interlude

[in-ter-lood]
noun
1.
an intervening episode, period, space, etc.
2.
a short dramatic piece, especially of a light or farcical character, formerly introduced between the parts or acts of miracle and morality plays or given as part of other entertainments.
3.
one of the early English farces or comedies, as those written by John Heywood, which grew out of such pieces.
4.
any intermediate performance or entertainment, as between the acts of a play.
5.
an instrumental passage or a piece of music rendered between the parts of a song, church service, drama, etc.

Origin:
1275–1325; Middle English < Medieval Latin interlūdium, equivalent to Latin inter- inter- + lūd(us) play + -ium -ium

interludial, adjective


1. interval, respite, intermission, pause.
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World English Dictionary
interlude (ˈɪntəˌluːd)
 
n
1.  a period of time or different activity between longer periods, processes, or events; episode or interval
2.  theatre a short dramatic piece played separately or as part of a longer entertainment, common in 16th-century England
3.  a brief piece of music, dance, etc, given between the sections of another performance
 
[C14: from Medieval Latin interlūdium, from Latin inter- + lūdus play]

Collins English Dictionary - Complete & Unabridged 10th Edition
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Etymonline
Word Origin & History

interlude
c.1300, from M.L. interludium "an interlude," from L. inter- "between" + ludus "a play." Originally farcical episodes introduced between acts of mystery plays; transf. sense of "interval in the course of some action" is from 1751.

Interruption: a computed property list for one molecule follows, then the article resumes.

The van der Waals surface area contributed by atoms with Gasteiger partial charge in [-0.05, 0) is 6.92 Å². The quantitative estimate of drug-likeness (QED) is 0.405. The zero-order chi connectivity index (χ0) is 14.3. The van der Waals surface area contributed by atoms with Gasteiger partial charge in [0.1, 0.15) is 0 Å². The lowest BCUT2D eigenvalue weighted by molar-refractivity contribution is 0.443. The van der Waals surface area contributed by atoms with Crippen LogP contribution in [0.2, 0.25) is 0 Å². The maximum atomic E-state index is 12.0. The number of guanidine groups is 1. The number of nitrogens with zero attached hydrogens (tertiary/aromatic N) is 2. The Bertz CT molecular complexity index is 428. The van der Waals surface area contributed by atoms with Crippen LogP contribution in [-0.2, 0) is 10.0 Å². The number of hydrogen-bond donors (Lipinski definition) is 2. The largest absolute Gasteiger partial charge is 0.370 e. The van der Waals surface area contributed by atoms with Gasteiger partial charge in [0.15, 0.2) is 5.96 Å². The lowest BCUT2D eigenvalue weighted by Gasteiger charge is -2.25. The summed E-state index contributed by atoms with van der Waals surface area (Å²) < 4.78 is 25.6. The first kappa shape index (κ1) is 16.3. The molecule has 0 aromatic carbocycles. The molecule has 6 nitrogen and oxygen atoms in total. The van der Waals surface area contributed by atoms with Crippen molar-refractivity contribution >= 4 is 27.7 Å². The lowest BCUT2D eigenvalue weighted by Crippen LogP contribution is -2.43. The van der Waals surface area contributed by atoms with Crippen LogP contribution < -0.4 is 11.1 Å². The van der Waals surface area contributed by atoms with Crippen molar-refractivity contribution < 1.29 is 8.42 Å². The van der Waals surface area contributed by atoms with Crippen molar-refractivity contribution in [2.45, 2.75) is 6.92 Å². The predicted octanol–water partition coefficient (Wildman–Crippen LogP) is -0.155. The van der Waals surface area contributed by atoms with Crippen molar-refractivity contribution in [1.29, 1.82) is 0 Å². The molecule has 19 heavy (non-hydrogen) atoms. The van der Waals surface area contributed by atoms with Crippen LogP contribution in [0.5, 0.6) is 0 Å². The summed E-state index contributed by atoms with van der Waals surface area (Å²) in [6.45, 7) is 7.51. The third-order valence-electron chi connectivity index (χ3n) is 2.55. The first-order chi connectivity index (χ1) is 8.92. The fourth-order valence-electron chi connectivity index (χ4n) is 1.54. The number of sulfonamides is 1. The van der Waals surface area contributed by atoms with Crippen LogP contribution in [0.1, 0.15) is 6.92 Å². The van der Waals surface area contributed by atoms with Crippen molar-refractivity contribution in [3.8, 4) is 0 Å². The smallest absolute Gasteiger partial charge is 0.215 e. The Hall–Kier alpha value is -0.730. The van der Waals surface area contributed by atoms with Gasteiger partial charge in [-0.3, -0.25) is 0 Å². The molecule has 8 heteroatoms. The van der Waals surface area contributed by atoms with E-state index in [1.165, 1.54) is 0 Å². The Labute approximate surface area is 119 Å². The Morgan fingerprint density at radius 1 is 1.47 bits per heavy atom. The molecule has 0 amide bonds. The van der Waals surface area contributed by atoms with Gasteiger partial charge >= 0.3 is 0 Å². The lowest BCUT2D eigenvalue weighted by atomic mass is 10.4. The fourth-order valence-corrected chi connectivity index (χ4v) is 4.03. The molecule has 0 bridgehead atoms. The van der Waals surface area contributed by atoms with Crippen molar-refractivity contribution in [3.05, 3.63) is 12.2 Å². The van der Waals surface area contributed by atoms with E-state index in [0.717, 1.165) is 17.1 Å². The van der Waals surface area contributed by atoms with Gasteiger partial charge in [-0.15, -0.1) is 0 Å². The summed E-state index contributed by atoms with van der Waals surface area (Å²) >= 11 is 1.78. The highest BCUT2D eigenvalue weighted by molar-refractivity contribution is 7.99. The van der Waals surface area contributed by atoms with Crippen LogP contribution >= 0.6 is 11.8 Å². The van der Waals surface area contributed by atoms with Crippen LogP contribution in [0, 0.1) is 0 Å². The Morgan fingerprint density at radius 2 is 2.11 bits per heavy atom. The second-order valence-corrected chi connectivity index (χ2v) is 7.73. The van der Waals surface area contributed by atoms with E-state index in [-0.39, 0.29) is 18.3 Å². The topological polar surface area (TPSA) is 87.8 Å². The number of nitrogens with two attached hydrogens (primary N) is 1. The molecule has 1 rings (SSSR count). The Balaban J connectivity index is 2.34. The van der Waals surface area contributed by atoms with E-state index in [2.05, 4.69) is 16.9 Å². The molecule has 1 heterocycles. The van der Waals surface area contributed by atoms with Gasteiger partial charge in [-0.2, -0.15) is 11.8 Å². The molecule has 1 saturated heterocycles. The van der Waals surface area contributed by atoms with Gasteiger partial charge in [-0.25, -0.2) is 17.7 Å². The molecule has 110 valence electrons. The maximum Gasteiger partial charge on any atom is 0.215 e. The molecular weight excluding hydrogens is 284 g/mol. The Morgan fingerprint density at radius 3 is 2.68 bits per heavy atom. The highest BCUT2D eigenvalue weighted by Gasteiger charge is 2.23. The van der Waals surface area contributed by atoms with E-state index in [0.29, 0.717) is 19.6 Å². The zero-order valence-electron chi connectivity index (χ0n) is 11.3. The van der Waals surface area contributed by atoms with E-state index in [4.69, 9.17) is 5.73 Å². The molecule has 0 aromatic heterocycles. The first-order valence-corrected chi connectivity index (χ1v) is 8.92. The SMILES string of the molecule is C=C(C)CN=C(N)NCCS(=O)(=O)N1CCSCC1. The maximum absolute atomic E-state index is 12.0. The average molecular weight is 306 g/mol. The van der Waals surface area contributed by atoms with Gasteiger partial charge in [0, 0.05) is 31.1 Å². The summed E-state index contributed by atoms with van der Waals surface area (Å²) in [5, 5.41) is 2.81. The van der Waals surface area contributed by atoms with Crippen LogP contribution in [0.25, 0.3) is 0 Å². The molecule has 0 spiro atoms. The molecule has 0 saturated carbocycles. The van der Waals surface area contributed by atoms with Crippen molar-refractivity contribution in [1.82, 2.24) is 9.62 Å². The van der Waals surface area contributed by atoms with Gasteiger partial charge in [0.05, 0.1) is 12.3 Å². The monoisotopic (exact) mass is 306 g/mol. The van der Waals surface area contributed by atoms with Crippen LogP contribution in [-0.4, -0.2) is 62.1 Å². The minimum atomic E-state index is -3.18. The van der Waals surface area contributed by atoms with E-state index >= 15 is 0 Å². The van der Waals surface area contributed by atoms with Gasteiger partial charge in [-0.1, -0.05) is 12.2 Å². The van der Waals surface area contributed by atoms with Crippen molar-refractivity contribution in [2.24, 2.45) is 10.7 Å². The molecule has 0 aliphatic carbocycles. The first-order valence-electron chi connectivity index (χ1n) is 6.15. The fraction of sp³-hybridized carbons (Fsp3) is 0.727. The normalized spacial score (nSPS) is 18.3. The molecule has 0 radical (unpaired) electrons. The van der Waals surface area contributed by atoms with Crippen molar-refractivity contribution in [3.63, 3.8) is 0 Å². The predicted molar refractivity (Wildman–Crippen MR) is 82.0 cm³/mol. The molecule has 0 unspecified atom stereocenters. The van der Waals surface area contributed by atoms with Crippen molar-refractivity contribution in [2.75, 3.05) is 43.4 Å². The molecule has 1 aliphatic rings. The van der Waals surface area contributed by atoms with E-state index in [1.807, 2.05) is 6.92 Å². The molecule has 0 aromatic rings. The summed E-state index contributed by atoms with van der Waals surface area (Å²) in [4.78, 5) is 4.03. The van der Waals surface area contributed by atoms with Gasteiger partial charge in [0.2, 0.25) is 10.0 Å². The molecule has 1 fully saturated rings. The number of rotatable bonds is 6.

Online Etymology Dictionary, © 2010 Douglas Harper
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Encyclopedia Britannica
Encyclopedia

interlude

in theatre, early form of English dramatic entertainment, sometimes considered to be the transition between medieval morality plays and Tudor dramas. Interludes were performed at court or at "great houses" by professional minstrels or amateurs at intervals between some other entertainment, such as a banquet, or preceding or following a play, or between acts. Although most interludes were sketches of a nonreligious nature, some plays were called interludes that are today classed as morality plays. John Heywood, one of the most famous interlude writers, brought the genre to perfection in his The Play of the Wether (1533) and The Playe Called the Foure P.P. (c. 1544). The earl of Essex is known to have had a company of interlude players in 1468; the first royal company was apparently established in 1493.

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Encyclopedia Britannica, 2008. Encyclopedia Britannica Online.
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Example sentences
For fliers, this is the week of confusion: the interlude between time changes.
But as elsewhere, these rallies proved an interlude in the sharp downward lurch.
Whatever the case, this dark interlude did not last long.
Our second musical interlude should get your head spinning, too.
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